Ukraine's centuries-old history with its incredible twists and turns is a magnet for tourists from all over the world. The castles of the so-called Golden Horseshoe in Lviv Region are true European gems. These stone giants have been witnesses to unique historical events, keeping many secrets and mysterious stories from ancient times.
The Golden Horseshoe tour of Lviv Region takes visitors to three castles – Zolochiv, Pidhirtsi and Olesko.
Zolochiv Castle located 70 km away from Lviv is a real pearl. This fortified outpost on the way to Lviv dates back to the 17th century. Thanks to its geographical position, it has always had an important historical significance. The fortress standing at the intersection of roads leading to Lviv repeatedly repelled attacks by Tatars and Turks, was destroyed and restored time and time again. The stone castle was built at the expense of Jakub Sobieski, the father of King of Poland John III Sobieski. It was designed by the best architects who skillfully combined different architectural styles and the latest technology of the time.
The history of the castle, like a human life, has had its light and dark pages. Since 1737, the castle has been changing hands, with many of its masters denying it proper care. The walls of the castle saw a lot of human suffering and grief: there was a court and a prison with torture rooms during the Hungarian Empire, and a German Nazi HQ during World War II. The castle continued to be used as a jail under the Soviet rule. It was not until 1953 that the castle became home to a vocational school. When the Lviv Art Gallery took over the landmark in 1980s, restoration works began.
In the summer of 2004, the Chinese Palace introduced an exhibition of oriental art, tea ceremonies and knight tournaments. A collection of European art is on display in the main castle building.
This giant was built in the 14th century when the Kievan Rus was falling apart. The first written record of it dates back to 1327. Later the castle passed into the hands of kings, first to King of Poland Casimir III in 1366, and after his death to King of Poland and Hungary Louis I. At the time, local residents were forcibly turned into Catholics and the transfer of the castle into the possession of the Catholic archbishop prompted them to put up fierce resistance. In the second half of the 15th century, the locals hid behind its walls from Tatar raids. Because the castle stood close to the Kuchmanskyy salt road to Volyn, crafts and trade began to develop in the town. In 1605, the castle passed into the hands of local magnate Danylovych, who spared no efforts and money to have it rebuilt.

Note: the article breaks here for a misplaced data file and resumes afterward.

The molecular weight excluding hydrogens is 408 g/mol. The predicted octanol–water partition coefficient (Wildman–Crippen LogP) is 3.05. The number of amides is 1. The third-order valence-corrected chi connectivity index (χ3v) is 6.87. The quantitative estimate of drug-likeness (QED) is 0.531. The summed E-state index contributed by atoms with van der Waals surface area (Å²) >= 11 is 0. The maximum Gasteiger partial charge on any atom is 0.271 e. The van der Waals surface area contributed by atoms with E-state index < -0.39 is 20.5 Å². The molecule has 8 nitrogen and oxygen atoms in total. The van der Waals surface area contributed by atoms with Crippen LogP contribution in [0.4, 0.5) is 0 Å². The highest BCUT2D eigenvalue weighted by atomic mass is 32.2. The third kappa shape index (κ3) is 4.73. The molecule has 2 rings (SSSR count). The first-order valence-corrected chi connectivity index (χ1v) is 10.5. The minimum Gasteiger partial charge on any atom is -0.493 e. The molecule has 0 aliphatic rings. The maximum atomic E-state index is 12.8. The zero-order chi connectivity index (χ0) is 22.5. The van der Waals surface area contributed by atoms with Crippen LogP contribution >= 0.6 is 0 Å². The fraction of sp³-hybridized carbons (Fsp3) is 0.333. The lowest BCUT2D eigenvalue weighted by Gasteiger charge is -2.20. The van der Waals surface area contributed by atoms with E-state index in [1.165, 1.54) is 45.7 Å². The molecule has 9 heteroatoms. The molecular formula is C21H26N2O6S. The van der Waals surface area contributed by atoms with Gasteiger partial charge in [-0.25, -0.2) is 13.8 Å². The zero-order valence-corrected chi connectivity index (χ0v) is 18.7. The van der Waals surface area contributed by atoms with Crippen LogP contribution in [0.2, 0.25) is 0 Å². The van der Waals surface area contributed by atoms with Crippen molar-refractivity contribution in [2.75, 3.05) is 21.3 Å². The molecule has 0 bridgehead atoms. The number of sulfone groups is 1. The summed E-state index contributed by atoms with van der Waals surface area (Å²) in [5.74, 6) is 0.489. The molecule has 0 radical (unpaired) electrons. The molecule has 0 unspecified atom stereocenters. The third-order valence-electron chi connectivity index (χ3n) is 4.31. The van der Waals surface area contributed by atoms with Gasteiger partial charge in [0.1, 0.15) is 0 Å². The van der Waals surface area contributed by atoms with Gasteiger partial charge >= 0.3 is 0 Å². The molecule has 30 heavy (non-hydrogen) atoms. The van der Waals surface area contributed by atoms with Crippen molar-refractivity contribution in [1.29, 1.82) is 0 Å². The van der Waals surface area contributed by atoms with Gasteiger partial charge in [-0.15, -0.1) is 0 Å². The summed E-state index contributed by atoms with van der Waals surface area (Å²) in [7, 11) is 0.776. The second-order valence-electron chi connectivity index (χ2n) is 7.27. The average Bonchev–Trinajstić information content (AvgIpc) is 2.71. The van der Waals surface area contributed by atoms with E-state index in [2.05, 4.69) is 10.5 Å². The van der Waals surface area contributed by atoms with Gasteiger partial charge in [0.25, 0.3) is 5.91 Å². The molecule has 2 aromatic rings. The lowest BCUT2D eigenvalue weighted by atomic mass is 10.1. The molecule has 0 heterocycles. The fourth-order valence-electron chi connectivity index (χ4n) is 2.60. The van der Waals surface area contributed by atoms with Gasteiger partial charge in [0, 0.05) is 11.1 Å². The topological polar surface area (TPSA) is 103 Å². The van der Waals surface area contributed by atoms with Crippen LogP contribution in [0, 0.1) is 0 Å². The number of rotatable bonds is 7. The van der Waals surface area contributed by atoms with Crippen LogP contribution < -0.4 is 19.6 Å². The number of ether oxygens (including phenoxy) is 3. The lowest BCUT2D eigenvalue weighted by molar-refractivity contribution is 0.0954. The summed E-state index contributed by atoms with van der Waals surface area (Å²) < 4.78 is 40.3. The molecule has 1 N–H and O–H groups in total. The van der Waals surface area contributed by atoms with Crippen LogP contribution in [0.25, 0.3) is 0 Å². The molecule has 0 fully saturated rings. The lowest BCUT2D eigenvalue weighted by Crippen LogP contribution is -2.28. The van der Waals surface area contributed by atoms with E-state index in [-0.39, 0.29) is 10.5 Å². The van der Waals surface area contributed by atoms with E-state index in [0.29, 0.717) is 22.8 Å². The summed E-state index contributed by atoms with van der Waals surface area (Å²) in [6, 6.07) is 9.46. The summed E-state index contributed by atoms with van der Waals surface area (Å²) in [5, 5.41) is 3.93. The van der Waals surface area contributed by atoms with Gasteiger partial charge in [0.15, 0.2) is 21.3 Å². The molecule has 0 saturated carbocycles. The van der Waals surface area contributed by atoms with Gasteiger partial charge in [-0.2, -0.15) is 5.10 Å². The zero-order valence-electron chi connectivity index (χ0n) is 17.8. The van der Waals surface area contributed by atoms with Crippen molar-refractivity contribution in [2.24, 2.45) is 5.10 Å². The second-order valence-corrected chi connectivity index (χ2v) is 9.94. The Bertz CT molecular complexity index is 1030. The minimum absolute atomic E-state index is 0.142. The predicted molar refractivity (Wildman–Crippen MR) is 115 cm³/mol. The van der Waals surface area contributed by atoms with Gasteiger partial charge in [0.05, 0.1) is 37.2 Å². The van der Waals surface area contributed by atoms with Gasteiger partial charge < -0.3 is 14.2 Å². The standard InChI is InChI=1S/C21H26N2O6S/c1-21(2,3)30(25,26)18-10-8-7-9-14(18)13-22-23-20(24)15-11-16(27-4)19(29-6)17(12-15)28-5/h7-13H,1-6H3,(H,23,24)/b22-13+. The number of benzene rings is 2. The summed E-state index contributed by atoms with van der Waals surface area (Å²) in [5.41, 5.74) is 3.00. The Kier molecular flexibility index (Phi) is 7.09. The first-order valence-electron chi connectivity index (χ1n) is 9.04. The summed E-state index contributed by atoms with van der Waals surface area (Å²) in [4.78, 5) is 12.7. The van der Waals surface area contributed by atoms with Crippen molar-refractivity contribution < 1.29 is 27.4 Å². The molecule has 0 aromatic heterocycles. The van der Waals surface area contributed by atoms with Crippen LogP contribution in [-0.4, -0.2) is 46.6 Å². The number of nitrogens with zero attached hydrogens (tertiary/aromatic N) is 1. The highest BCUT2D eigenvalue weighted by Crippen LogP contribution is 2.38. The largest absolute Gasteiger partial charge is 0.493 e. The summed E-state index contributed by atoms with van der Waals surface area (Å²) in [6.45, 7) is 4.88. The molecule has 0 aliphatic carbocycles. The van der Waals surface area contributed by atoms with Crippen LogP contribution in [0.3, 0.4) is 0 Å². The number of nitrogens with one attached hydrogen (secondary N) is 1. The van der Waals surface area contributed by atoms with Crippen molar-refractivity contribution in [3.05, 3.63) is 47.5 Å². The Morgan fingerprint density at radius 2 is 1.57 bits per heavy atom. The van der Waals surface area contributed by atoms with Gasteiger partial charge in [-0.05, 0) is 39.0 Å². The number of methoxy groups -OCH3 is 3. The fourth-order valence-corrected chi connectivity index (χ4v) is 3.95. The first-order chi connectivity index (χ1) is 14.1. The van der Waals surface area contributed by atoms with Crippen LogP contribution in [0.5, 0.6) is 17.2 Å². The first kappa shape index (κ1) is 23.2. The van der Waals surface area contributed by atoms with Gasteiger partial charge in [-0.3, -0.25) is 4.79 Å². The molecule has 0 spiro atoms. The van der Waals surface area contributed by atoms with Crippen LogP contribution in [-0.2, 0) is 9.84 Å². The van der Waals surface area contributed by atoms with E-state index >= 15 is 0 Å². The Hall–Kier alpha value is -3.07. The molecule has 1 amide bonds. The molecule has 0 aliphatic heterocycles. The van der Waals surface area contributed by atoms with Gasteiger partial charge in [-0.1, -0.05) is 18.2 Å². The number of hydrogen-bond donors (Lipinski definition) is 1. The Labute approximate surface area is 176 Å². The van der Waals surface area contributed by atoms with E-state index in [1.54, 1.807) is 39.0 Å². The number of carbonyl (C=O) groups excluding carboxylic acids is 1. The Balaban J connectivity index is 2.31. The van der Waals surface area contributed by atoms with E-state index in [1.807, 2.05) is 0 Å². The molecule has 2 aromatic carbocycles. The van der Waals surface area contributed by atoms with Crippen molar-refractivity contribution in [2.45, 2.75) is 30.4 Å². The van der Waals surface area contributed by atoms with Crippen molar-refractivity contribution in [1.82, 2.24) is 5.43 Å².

Fifteen years later, the true palace emerged. In 1627, Ivan Danylovych held a lavish party for his daughter's wedding with Jakub Sobieski in the Olesko Castle. Shortly afterwards, in 1629, the young couple welcomed their first baby, future King John III. According to the legend, on the night John was born, the castle was repelling a Tatar attack amid a rocking thunderstorm and flashes of lightning. As soon as a midwife put the baby on the marble table, it cracked either because of a lightning strike or because the future ruler was extra mighty or had a special blessing. For centuries, the castle witnessed the ups and downs of its most powerful owners.
In the 15th and 16th centuries, a fortification was built on the land belonging to the Pidhoretski family, preceding the construction of a castle. The history of the castle in its present shape began in 1633, when this estate was bought by famous historical figure, Polish military commander Stanislaw Koniecpolski. The castle was designed by Italian architects as a "palazzo in fortezza" (a palace in a fortress). Expensive types of wood, dark marble and gilding were used to decorate its interior.
The castle was surrounded by an Italian park with fountains, sculptures and rare plants, as well as vineyards for the development of local winemaking. In 1648, the castle experienced a rough patch. The Cossacks attacked the castle on more than one occasion during Hetman Bogdan Khmelnytskyy's uprising. One of Koniecpolski's descendants decided to restore the castle in 1656. After he died in 1682, it became a property of King John III Sobieski, who also owned Zolochiv Castle. After the death of the king, the castle repeatedly changed hands and had a lot of different owners...
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